Date of Award

12-2010

Degree Type

Thesis

Degree Name

Master of Science

Major

Geography

Major Professor

Henri D. Grissino-Mayer

Committee Members

Sally P. Horn, Carol P. Harden

Abstract

Scientists use climate proxies, such as tree rings, to extend the climate record back in time, adding to the growing body of knowledge of past climate change. Tree rings provide a high-resolution proxy of climate. Many of the reconstructed climate records for the western U.S. use ponderosa pine (Pinus ponderosa Douglas ex. C. Lawson), a fire-adapted species that grows in areas prone to frequent fires. Such a disturbance as fire can introduce noise to climate reconstructions by causing growth releases or suppression following a fire event. My objective was to determine whether fire damage causes a quantifiable change in growth patterns of affected trees and whether the affected trees experience the changes in the same way.

Increment cores and cross-sections were collected from living and dead ponderosa pine trees in Payette National Forest, central Idaho, U.S.A. One chronology was developed from a stand of ponderosa pine showing no evidence of frequent fire while two chronologies, one from cores collected mostly from trees without visible fire damage and one from cross-sections of fire-scarred trees, snags, and stumps, were developed from a separate cluster of three subsites affected by frequent fire.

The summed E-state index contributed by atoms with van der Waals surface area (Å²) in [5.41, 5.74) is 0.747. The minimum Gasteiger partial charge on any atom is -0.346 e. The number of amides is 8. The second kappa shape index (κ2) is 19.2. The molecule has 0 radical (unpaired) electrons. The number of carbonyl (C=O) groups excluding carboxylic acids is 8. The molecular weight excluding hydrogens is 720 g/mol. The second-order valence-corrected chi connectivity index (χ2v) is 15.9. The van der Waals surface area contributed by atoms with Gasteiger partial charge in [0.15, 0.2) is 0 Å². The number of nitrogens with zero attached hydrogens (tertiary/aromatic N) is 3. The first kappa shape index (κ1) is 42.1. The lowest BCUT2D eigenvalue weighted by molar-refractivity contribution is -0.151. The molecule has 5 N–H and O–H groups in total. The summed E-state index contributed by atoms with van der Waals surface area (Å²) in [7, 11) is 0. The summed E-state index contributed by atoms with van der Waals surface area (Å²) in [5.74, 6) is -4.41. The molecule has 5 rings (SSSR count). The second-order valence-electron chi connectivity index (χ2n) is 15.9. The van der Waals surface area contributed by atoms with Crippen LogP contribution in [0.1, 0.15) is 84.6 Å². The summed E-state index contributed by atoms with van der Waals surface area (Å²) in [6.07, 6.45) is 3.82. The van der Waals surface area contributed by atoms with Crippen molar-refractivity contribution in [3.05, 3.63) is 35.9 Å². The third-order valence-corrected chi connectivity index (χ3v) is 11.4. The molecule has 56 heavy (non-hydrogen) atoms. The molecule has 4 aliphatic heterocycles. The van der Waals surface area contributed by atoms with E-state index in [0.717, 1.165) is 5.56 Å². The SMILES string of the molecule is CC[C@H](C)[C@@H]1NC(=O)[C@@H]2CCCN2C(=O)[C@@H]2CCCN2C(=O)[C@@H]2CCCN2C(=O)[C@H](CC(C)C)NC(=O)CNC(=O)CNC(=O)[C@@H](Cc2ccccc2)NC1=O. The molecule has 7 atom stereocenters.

The mean fire-free interval for all fire subsites was 7.38 years. The mid-1600s to mid-1900s were characterized by nearly continuous fire activity at the fire subsites. The results from superposed epoch analysis (SEA) showed that tree growth is significantly lower than average the year of a fire event. The fire site chronologies showed slightly suppressed growth for 3 years after a fire. Significantly (p < 0.05) below average growth occurred after large fires in the fire site cross-section chronology. The difference chronologies indicated that fire does not cause a systematic change in tree growth and any added signal is comparable to other noise in the chronologies. Analyses using the computer program OUTBREAK showed that some fire years appeared to be followed by growth suppressions while others are not, regardless of fire size. Analyses of the chronologies and the fire history of the subsites indicated that no statistically significant systematic signal is introduced into the tree-growth patterns by fire events.

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